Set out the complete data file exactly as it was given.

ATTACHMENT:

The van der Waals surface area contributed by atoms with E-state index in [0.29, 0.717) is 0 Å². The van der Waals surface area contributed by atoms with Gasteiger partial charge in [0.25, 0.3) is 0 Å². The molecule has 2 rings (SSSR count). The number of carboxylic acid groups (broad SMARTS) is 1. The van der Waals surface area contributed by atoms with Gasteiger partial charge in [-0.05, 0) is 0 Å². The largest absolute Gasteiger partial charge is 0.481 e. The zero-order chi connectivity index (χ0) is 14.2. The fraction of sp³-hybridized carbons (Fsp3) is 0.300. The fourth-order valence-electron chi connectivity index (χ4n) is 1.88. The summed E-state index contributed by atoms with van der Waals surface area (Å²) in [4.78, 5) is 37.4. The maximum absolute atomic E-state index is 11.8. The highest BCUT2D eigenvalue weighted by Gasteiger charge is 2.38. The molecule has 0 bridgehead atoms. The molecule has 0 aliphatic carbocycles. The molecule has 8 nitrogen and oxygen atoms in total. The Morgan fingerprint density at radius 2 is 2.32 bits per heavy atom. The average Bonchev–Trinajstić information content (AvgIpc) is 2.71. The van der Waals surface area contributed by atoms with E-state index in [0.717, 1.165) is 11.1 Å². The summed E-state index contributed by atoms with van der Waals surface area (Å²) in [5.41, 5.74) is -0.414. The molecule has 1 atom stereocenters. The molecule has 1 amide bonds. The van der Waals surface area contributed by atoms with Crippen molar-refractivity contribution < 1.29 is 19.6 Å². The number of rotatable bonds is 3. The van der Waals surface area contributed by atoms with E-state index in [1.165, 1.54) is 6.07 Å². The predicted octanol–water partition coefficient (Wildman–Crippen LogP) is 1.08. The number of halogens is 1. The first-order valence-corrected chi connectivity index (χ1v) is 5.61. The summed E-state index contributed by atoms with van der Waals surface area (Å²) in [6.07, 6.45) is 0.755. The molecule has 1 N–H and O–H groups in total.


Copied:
The van der Waals surface area contributed by atoms with E-state index in [0.29, 0.717) is 0 Å². The van der Waals surface area contributed by atoms with Gasteiger partial charge in [0.25, 0.3) is 0 Å². The molecule has 2 rings (SSSR count). The number of carboxylic acid groups (broad SMARTS) is 1. The van der Waals surface area contributed by atoms with Gasteiger partial charge in [-0.05, 0) is 0 Å². The largest absolute Gasteiger partial charge is 0.481 e. The zero-order chi connectivity index (χ0) is 14.2. The fraction of sp³-hybridized carbons (Fsp3) is 0.300. The fourth-order valence-electron chi connectivity index (χ4n) is 1.88. The summed E-state index contributed by atoms with van der Waals surface area (Å²) in [4.78, 5) is 37.4. The maximum absolute atomic E-state index is 11.8. The highest BCUT2D eigenvalue weighted by Gasteiger charge is 2.38. The molecule has 0 bridgehead atoms. The molecule has 0 aliphatic carbocycles. The molecule has 8 nitrogen and oxygen atoms in total. The Morgan fingerprint density at radius 2 is 2.32 bits per heavy atom. The average Bonchev–Trinajstić information content (AvgIpc) is 2.71. The van der Waals surface area contributed by atoms with E-state index in [0.717, 1.165) is 11.1 Å². The summed E-state index contributed by atoms with van der Waals surface area (Å²) in [5.41, 5.74) is -0.414. The molecule has 1 atom stereocenters. The molecule has 1 amide bonds. The van der Waals surface area contributed by atoms with Crippen molar-refractivity contribution < 1.29 is 19.6 Å². The number of rotatable bonds is 3. The van der Waals surface area contributed by atoms with E-state index in [1.165, 1.54) is 6.07 Å². The predicted octanol–water partition coefficient (Wildman–Crippen LogP) is 1.08. The number of halogens is 1. The first-order valence-corrected chi connectivity index (χ1v) is 5.61. The summed E-state index contributed by atoms with van der Waals surface area (Å²) in [6.07, 6.45) is 0.755. The molecule has 1 N–H and O–H groups in total.